Edgar allan Poe probably has the patent from A Descent into the Maelström 1841 LOL.
edit on 4-2-2021 by Slichter because: (no reason given)



posted on Feb, 5 2021 @ 02:10 AM
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i like to think of the black hole like it’s the hole in the bottom of your toilet where when you flush the sh1t swirls it’s way down. In that regard I have a few ideas of people we should flush, I mean send into the sh1t hole starting with certain world leaders.



posted on Feb, 5 2021 @ 07:04 AM
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a reply to: gortex

Do you want Event Horizon? Because *this* is how you get Event Horizon.


Or there was also that old Disney film Black Hole where they do fall in and it's implied they fall into Hell.



posted on Feb, 5 2021 @ 07:03 PM
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I have no idea at all what they are orbiting and I doubt anyone really does. I accept that mathematical modelling predicts and describes Black Holes. Maths can be twisted to predict Dark Matter and many other things. Truth is we don’t know. Dark Matter is effectively a band aid for our lack of understanding of gravity in effect, gravity on a galaxy sort of scale and beyond. This is because gravity is not really understood and the maths doesn’t really work. Black Holes are, more or less, the ultimate expression of gravity - do you see the dilemma? If we need something to make up 70% of the universes mass that doesn’t exist then the maths is wrong. If it is wrong to such a degree then it is likely wrong about Black Holes too.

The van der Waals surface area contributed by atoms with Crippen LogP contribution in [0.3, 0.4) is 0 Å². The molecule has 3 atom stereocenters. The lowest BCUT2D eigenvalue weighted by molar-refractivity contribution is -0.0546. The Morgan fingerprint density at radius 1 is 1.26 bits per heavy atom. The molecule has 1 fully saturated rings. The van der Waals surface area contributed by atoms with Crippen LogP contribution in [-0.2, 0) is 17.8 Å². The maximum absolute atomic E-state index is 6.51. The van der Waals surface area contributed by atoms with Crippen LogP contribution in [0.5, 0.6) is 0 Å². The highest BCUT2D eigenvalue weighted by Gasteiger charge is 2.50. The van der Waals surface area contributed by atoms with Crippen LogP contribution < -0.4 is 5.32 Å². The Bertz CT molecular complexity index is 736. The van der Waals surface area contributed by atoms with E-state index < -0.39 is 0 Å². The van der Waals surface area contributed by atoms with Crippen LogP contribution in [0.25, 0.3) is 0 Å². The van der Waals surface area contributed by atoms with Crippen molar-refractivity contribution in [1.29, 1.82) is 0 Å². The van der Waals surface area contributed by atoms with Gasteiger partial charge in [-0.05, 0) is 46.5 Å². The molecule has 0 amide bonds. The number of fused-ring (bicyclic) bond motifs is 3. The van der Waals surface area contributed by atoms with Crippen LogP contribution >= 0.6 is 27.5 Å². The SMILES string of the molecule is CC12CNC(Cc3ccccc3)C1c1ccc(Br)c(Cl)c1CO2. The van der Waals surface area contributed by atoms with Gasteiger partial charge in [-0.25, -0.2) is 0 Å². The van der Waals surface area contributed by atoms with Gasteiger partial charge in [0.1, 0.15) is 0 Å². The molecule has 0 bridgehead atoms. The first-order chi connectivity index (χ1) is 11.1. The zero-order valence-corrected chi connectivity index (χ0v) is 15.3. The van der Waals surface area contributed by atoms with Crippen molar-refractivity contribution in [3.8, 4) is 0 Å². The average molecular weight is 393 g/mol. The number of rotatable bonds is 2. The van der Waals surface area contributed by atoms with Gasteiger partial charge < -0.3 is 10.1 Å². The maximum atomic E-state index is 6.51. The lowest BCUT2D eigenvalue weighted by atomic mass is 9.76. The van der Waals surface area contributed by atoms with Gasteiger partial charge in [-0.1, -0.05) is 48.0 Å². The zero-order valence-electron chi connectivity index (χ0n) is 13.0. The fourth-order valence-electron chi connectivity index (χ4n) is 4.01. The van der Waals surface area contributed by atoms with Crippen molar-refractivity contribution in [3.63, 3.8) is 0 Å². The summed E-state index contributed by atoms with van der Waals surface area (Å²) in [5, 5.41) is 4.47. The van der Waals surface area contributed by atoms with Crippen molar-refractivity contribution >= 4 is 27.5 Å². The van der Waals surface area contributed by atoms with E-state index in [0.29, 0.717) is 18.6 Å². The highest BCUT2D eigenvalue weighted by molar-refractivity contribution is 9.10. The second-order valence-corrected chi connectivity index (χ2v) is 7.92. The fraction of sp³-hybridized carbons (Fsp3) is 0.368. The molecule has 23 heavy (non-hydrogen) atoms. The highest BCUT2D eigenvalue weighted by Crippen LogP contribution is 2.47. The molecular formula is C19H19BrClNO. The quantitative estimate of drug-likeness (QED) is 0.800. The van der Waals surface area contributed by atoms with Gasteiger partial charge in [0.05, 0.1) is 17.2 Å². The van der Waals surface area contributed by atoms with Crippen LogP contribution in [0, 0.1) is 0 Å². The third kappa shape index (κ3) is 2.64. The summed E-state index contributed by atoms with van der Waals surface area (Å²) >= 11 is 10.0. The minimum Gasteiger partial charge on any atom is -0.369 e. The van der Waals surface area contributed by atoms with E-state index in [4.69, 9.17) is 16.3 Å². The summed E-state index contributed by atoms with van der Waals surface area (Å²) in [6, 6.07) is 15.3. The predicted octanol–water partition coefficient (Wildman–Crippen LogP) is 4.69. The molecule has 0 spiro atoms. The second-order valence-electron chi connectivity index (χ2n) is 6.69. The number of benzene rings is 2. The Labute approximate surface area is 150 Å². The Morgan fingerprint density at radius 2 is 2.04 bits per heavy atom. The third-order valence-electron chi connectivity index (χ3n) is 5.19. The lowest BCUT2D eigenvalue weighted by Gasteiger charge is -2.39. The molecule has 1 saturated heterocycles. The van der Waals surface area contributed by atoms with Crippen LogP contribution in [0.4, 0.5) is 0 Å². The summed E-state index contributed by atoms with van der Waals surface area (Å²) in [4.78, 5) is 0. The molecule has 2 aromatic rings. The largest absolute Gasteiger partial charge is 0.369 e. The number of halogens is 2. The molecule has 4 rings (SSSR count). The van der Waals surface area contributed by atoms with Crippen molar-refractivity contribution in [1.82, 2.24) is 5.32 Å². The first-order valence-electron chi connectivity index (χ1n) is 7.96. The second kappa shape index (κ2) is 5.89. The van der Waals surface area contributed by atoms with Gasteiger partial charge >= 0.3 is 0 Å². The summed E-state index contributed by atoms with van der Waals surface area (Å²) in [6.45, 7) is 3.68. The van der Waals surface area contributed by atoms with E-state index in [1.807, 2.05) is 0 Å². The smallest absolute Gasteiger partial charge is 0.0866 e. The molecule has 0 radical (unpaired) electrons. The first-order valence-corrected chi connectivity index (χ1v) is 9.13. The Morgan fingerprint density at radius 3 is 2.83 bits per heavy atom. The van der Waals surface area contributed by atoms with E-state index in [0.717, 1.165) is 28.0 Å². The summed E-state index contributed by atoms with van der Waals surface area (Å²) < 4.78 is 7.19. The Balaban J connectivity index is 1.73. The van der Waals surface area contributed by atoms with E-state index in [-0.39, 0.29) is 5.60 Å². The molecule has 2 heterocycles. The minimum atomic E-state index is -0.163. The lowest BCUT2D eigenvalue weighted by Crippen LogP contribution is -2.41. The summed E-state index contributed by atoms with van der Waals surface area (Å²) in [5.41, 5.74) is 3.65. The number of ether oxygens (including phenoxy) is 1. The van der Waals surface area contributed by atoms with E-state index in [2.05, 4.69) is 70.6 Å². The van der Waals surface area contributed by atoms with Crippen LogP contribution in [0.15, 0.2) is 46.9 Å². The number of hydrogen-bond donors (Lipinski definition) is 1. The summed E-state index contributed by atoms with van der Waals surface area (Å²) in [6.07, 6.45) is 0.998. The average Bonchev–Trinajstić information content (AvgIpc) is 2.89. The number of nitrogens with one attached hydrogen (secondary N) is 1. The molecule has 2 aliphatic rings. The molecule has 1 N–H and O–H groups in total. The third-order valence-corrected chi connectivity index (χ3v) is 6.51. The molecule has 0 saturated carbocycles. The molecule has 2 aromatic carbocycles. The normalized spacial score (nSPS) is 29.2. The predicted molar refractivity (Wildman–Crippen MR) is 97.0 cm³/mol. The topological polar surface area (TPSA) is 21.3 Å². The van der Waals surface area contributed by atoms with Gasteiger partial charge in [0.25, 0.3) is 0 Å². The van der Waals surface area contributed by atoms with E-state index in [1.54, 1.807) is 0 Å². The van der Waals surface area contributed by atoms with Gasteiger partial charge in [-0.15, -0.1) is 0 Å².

That doesn’t mean we aren’t seeing something and those somethings are not acting upon their surroundings, but until we understand gravity far better, then we cannot be sure. a reply to: Arbitrageur



posted on Feb, 6 2021 @ 03:29 AM
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originally posted by: ARM1968
Dark Matter is effectively a band aid for our lack of understanding of gravity in effect, gravity on a galaxy sort of scale and beyond. This is because gravity is not really understood and the maths doesn’t really work. Black Holes are, more or less, the ultimate expression of gravity - do you see the dilemma? [/post]
No, I do not see the dilemma and I'll explain why I think your reasoning is flawed.

You say "gravity is not really understood".
I can agree that gravity is not completely understood.

Where our logic parts ways is that you then say "the maths doesn’t really work" This I completely disagree with.